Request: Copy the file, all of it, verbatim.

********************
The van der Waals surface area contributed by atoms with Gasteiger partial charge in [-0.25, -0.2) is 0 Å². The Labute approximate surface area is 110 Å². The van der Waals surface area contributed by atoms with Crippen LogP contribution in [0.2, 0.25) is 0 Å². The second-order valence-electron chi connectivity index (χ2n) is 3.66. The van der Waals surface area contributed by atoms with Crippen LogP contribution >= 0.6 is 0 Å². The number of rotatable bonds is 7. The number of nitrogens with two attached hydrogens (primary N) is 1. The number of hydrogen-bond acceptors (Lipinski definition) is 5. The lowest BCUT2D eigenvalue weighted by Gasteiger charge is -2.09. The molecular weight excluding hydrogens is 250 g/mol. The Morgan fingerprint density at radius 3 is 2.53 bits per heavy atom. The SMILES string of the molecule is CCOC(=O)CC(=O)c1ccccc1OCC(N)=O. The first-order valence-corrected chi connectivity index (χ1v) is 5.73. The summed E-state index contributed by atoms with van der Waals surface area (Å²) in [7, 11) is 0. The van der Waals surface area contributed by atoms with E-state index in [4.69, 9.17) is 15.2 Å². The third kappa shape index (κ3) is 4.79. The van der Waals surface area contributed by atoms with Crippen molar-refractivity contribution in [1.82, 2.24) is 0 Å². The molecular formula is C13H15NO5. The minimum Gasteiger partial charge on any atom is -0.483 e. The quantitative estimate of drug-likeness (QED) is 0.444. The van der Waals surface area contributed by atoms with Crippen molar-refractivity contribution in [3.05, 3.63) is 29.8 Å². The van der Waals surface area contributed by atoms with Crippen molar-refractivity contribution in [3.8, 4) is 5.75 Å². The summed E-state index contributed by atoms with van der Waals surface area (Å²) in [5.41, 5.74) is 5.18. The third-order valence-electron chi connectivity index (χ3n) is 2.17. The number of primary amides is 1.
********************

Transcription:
The van der Waals surface area contributed by atoms with Gasteiger partial charge in [-0.25, -0.2) is 0 Å². The Labute approximate surface area is 110 Å². The van der Waals surface area contributed by atoms with Crippen LogP contribution in [0.2, 0.25) is 0 Å². The second-order valence-electron chi connectivity index (χ2n) is 3.66. The van der Waals surface area contributed by atoms with Crippen LogP contribution >= 0.6 is 0 Å². The number of rotatable bonds is 7. The number of nitrogens with two attached hydrogens (primary N) is 1. The number of hydrogen-bond acceptors (Lipinski definition) is 5. The lowest BCUT2D eigenvalue weighted by Gasteiger charge is -2.09. The molecular weight excluding hydrogens is 250 g/mol. The Morgan fingerprint density at radius 3 is 2.53 bits per heavy atom. The SMILES string of the molecule is CCOC(=O)CC(=O)c1ccccc1OCC(N)=O. The first-order valence-corrected chi connectivity index (χ1v) is 5.73. The summed E-state index contributed by atoms with van der Waals surface area (Å²) in [7, 11) is 0. The van der Waals surface area contributed by atoms with E-state index in [4.69, 9.17) is 15.2 Å². The third kappa shape index (κ3) is 4.79. The van der Waals surface area contributed by atoms with Crippen molar-refractivity contribution in [1.82, 2.24) is 0 Å². The molecular formula is C13H15NO5. The minimum Gasteiger partial charge on any atom is -0.483 e. The quantitative estimate of drug-likeness (QED) is 0.444. The van der Waals surface area contributed by atoms with Crippen molar-refractivity contribution in [3.05, 3.63) is 29.8 Å². The van der Waals surface area contributed by atoms with Crippen molar-refractivity contribution in [3.8, 4) is 5.75 Å². The summed E-state index contributed by atoms with van der Waals surface area (Å²) in [5.41, 5.74) is 5.18. The third-order valence-electron chi connectivity index (χ3n) is 2.17. The number of primary amides is 1.